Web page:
The book chronicles Dully’s life before and after his lobotomy. His childhood was cruel, and not just the normal amount of cruel a child of the ‘50s could expect. His stepmother was verbally and physically abusive; his siblings verify the treatment he received as the family’s whipping post.
Dully began to act out even more when he was labeled a problem child - petty crimes and a bad attitude were the norm. It is difficult to determine if he was actually a troubled child or just living up to the expectations of his stepmother.
Dully’s lobotomy went off as expected, and the results were immediately positive. Eventually, though, the positivity faded away when Dully began to have greater issues that further strained his family relationships, found him in and out of the system, and secured an adult life of instability for him.
At the age of 54, with children of his own, Dully set out to discover the circumstances of his young life and the lobotomy that altered it forever.
My Lobotomy is remarkable as a survivor story, but also as a commentary on medicine and abuse. It answers tough questions and poses important new questions as well.

Sounds Like Crazy by Shana Mahaffey

Holly Miller, the main character of Shana’s novel, has Dissociative Identity Disorder. Her personality has five different identities, together known as “The Committee”. And as much as they make Holly’s life miserable, Holly thinks she can’t live without them. Then one of those identities, southern bell, Betty Jane, lands Holly a cartoon voiceover position. Betty Jane wants nothing more than to be the center of attention though the rest of The Committee wants Betty Jane to shut up. Holly’s therapist, Milton, wants to get to the bottom of her wrecked psyche. And Holly? She’s just along for the ride.

During the trip down life’s glorious highway we discover a that Holly’s father is an abuser, her mother is a control freak, and her sister plays her due to a guilty conscience but most of all we find out the original trauma that caused Holly’s first or should I say second identity to show up. This book will both touch your heart and have you laughing out loud.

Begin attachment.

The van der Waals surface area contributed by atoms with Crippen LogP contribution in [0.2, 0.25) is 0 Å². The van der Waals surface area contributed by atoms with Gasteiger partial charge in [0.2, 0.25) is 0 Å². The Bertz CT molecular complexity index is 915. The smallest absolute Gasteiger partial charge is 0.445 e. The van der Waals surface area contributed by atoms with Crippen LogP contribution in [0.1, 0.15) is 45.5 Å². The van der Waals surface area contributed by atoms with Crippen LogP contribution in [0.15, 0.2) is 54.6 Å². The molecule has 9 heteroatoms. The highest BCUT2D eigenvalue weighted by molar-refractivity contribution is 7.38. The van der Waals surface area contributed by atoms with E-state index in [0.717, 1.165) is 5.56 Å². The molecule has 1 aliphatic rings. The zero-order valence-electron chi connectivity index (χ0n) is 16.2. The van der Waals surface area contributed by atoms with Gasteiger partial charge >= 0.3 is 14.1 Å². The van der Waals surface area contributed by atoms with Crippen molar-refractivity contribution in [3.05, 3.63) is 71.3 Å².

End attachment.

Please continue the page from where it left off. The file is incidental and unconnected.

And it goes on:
Five Stars

Saturday, January 1, 2011

Lamb by Christopher Moore

After reading another book by Christopher Moore I picked this one up again upon the advice of Aiden. Maybe it's because I am not very religous but this one was a bit disappointment.

This book just wasn't up to the last one I read. It's almost more of a collection of party jokes than anything else. And a lot of it is actually kind of inane.

If you've never read Moore, this is not a good representation of what he can actually do. Start somewhere else. One Star!!

Unbroken by Laura Hillenbrand

In "Unbroken," author Laura Hillenbrand tells the story of Louis Zamperini, restless teen that became a track star, that participated in the 1936 Berlin Olympics and even met Hitler. almost getting arrested for attempting to steal a Nazi flag, Zamperini returned home, failed as a pilot and ended up in the Army Air Corps as a B-24 bombardier.

In May 1943, his plane goes down. He and one of his crewmates endure over 47 days before they find land, but they end up in enemy territory, and are sent to a POW camp, where the story gets even more harrowing and brutal. The story of Zamperini's ordeal, survival and eventual return home is one of the best books if not the best book that I have ever read. Five-plus stars.